In an open letter to Kraft CEO Irene Rosenfeld, Carr described Kraft as "a company with a considerably less focused business mix and historically lower growth [than Cadbury]" and he reiterated that Cadbury is doing perfectly well on its own, thank you very much.
But the letter also included a detailed breakdown of exactly why Cadbury is worth more than Kraft offered, and many are reading Cadbury's talk of independence as part of a clever bluff to provoke a higher bid -- be it from Kraft or from someone else.
When Cadbury first said that Kraft's offer undervalued the company, Kraft VP Michael Osanloo retorted, "The simple fact is that Cadbury is worth what someone is willing to pay for it -- nothing more." But Kraft's offer has dropped in value since last week, as Kraft's stock price and the strength of the dollar have both fallen -- and Cadbury's stock value has gone up, all of which will have to be reflected when Kraft makes its formal bid.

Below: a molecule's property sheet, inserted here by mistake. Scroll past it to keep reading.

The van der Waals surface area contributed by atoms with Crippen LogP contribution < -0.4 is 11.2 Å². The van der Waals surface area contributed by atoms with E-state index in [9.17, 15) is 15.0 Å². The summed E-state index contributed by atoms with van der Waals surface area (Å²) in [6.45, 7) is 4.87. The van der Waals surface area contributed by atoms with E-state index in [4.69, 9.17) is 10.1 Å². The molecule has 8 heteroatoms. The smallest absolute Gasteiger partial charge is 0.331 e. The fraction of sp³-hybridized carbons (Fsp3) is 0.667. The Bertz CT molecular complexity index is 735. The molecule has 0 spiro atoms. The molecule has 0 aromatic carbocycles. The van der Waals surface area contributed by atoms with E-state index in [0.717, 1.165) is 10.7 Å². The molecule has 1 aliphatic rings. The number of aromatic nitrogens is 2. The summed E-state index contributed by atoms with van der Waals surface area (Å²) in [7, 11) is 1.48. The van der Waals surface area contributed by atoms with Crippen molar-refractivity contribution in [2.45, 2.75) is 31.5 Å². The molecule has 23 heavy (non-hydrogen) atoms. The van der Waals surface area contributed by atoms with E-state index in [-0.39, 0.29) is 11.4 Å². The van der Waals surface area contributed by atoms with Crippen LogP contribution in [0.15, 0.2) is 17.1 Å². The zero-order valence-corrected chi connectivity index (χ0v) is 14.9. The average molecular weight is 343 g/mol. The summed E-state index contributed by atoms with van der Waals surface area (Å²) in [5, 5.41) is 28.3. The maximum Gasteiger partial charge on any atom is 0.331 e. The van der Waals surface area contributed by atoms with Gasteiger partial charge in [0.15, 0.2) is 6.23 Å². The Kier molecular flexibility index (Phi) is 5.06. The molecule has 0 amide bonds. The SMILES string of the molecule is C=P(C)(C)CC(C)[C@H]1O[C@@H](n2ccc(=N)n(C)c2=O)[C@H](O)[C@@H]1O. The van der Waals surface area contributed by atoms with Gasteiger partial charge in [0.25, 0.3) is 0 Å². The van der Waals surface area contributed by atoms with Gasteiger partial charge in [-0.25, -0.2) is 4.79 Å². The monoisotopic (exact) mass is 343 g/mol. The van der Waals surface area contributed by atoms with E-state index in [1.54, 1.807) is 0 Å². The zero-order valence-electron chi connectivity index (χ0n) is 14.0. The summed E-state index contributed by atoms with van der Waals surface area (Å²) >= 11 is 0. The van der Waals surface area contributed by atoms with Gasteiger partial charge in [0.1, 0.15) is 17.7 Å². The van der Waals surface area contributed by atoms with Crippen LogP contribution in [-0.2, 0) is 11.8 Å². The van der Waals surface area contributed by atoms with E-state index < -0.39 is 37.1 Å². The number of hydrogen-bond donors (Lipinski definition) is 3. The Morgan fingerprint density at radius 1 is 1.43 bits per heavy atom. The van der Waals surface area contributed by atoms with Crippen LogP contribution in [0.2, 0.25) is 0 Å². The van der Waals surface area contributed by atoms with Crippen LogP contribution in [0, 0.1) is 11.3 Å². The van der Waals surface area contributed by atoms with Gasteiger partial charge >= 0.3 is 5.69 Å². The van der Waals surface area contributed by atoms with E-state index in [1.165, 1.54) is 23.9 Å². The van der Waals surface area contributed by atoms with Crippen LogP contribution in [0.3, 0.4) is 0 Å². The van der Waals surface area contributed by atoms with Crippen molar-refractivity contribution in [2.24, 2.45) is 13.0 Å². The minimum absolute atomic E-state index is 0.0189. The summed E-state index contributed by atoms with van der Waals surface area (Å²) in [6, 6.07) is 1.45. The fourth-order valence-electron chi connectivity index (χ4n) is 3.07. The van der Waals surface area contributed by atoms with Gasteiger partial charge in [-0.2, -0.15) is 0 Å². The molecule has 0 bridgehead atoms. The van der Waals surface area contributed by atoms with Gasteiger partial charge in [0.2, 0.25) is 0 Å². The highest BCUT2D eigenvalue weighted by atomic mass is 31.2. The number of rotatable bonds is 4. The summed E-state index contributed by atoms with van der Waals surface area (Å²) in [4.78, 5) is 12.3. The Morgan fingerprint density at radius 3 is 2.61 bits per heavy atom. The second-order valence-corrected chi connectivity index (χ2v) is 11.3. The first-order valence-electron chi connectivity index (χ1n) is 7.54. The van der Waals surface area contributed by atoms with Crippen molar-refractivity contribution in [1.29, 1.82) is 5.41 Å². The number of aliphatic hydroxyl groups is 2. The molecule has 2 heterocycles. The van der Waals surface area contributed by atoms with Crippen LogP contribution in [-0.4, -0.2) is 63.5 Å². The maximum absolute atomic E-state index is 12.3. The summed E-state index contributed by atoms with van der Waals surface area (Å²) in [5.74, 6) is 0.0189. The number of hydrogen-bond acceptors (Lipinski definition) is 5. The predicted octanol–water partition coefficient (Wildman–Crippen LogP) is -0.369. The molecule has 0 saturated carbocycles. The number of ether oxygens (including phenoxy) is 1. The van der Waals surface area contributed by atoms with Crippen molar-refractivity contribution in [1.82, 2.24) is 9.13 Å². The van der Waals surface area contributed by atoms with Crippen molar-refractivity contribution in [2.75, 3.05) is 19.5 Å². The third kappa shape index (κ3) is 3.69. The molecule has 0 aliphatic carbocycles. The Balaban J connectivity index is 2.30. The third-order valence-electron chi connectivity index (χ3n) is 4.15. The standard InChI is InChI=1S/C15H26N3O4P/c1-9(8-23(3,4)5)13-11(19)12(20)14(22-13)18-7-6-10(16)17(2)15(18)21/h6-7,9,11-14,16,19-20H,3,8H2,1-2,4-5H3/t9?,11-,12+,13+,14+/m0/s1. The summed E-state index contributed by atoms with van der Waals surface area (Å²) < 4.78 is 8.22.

What remains to be seen is whether any other companies will jump in with competing offers. There has been a lot of speculation on that front, but so far no action.
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